You are a keen Instagrammer – how does the app work for you?
“It has changed a lot of things. A lot of artists, photographers and so on almost use it as a portfolio, which I do understand because it’s very direct, but I actually don’t like putting my work there. I don’t like the way it looks. To be honest, I only did it because I had an intern who was so organised and made me do it. I felt guilty. I did it for him. I wasn’t very interested, but it’s been great. You have to be open to social media, and I certainly wasn’t because I didn’t feel you had to be. Most brands have a figurehead, most artists put themselves in the picture. The ones who don’t, you notice. It’s unusual now. And people always want more than you want to give. I try and manage that side to it, because it’s not natural to a lot of people. But it’s equally part of what you have to do. And I made the bargain with myself, I said, ‘Ok, it’s not me anyway, it’s him, just let him do his thing’, and it’s fine, I don’t find it difficult now. I always regard it like an actor – it’s a character. I think he’s a role in a long running soap. It’s just a recurring role, in that sense. And that gave me great freedom once I thought of that, because I wouldn’t take it personally.”
When did you realise you had a unique illustrative style?
“I don’t think I did and I always say to students, don’t focus on style. It’s not really style, it’s how I see things and how I work. I’ve noticed a lot of students get very obsessed with whether or not they have or haven’t got a style, but I always think a style will find you. You know it’s really just your response. So it’s like I don’t think of it as a style, I think of it as how I see things. It’s like I haven’t got a lifestyle, I’ve got a life. Or a hairstyle, I’ve got hair. I understand because it categorises you slightly and people need to do that. When I began, I had influences. I was doing a little bit of this, a little bit of that, trying to figure it out on paper. But it happened. But you see, everything I’ve done has been very slow. I didn’t make it into the fashion world until I was 37. I was supposed to do the books five years before I did them. I didn’t do anything with social media until two years ago. But I look back now and know I shouldn’t have done any of it before I did it.”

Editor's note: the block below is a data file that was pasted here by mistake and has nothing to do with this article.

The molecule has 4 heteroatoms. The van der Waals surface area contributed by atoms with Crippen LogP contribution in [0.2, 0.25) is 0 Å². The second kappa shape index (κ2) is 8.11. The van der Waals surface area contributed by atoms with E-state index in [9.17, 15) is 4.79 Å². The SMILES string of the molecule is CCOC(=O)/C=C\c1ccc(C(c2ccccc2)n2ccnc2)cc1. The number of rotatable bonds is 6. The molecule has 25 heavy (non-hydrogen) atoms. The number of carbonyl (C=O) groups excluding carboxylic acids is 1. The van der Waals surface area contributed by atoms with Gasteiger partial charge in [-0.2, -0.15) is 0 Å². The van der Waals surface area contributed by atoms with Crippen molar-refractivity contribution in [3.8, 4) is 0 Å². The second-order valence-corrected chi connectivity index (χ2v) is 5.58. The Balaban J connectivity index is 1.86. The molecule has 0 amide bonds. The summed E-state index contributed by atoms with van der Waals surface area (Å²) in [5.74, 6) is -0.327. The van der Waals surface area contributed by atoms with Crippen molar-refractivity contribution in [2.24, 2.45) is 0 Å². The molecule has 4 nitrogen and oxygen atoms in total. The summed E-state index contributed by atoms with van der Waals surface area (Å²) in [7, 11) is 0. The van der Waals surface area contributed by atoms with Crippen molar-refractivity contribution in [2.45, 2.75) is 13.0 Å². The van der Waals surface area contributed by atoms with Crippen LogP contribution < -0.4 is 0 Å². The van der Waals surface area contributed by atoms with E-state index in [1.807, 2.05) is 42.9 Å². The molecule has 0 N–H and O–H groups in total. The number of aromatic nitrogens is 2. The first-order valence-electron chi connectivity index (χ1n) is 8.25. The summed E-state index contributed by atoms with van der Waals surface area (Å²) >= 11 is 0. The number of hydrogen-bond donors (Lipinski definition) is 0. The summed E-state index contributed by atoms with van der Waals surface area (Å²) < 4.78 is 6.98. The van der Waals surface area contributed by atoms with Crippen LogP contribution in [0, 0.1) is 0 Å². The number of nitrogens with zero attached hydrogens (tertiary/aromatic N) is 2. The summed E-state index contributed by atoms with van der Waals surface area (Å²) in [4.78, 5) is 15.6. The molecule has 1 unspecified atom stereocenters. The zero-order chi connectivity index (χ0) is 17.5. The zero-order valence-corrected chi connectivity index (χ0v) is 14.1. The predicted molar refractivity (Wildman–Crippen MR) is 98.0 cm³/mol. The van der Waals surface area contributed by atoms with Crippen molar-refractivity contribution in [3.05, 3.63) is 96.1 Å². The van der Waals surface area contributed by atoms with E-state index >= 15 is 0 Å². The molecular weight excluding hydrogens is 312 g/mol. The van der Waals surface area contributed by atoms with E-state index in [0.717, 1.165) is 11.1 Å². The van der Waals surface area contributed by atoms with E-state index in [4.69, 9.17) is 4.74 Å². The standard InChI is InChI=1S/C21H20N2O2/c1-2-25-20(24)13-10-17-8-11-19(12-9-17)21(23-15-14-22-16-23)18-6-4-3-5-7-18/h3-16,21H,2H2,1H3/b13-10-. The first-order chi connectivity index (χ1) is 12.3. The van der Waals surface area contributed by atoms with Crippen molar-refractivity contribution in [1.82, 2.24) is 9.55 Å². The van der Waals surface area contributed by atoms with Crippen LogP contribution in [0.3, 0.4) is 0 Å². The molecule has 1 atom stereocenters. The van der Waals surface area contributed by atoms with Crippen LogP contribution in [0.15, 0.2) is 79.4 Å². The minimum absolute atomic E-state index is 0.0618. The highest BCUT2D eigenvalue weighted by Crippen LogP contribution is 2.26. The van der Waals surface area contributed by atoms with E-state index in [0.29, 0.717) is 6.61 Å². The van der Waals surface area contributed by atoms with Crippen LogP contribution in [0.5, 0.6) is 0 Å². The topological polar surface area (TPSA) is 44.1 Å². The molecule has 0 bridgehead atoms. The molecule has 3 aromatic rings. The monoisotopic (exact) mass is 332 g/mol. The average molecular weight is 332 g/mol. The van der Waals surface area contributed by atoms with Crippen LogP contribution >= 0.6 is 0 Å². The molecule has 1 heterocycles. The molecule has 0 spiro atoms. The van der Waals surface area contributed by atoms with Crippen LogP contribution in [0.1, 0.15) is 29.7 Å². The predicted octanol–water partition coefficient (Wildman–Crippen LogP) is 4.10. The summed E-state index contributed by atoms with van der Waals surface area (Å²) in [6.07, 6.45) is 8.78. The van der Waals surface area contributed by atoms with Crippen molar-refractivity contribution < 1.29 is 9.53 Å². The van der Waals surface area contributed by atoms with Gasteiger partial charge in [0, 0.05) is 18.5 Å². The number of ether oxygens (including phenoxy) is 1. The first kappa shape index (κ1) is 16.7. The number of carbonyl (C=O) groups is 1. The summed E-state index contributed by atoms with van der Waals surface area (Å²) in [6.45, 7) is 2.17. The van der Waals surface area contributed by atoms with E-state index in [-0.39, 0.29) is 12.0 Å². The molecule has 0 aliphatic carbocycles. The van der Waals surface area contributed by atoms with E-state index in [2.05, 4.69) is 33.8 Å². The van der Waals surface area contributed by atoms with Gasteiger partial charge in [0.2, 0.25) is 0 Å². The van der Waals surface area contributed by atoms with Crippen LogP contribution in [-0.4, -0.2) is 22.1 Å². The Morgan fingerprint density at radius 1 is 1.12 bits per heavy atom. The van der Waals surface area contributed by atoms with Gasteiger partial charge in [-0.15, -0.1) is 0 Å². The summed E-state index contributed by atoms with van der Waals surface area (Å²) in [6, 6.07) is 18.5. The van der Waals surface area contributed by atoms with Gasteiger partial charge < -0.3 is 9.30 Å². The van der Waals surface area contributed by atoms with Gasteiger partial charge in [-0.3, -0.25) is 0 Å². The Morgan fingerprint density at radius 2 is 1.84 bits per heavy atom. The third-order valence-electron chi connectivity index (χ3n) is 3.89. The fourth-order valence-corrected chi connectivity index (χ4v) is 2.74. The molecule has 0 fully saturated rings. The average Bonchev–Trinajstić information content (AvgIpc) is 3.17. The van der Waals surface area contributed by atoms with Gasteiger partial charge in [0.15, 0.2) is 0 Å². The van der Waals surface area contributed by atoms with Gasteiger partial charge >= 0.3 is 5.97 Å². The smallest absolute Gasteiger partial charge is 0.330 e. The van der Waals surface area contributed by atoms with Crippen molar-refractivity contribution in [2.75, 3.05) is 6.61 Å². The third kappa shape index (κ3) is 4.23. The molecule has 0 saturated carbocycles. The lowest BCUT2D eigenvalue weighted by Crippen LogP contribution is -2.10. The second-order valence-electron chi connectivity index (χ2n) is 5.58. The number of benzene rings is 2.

You can’t rush success.
“There are people who are programmed for success and you can see them – you can see it in their eyes. It’s talent and drive and this absolute conviction. And there are people that sort of go in the slow lane, or on the winding path, and have success in another way. And I was sort of successful in that I was paying my mortgage. That’s what I regarded as success. So in that sense, I was successful quite early. But in no other way did I feel it, and I don’t know what success is anyway. If my 20-year-old self could meet myself today, he’d say, ‘No way is that happening to you. You’re not that person!’”
“I am soon to launch an online store. I’m going to call it a department store. I’m having a stationery department, a book department. It’s a bit of fun, but I’m gonna sell sketchbooks and notebooks and cards and all those things.”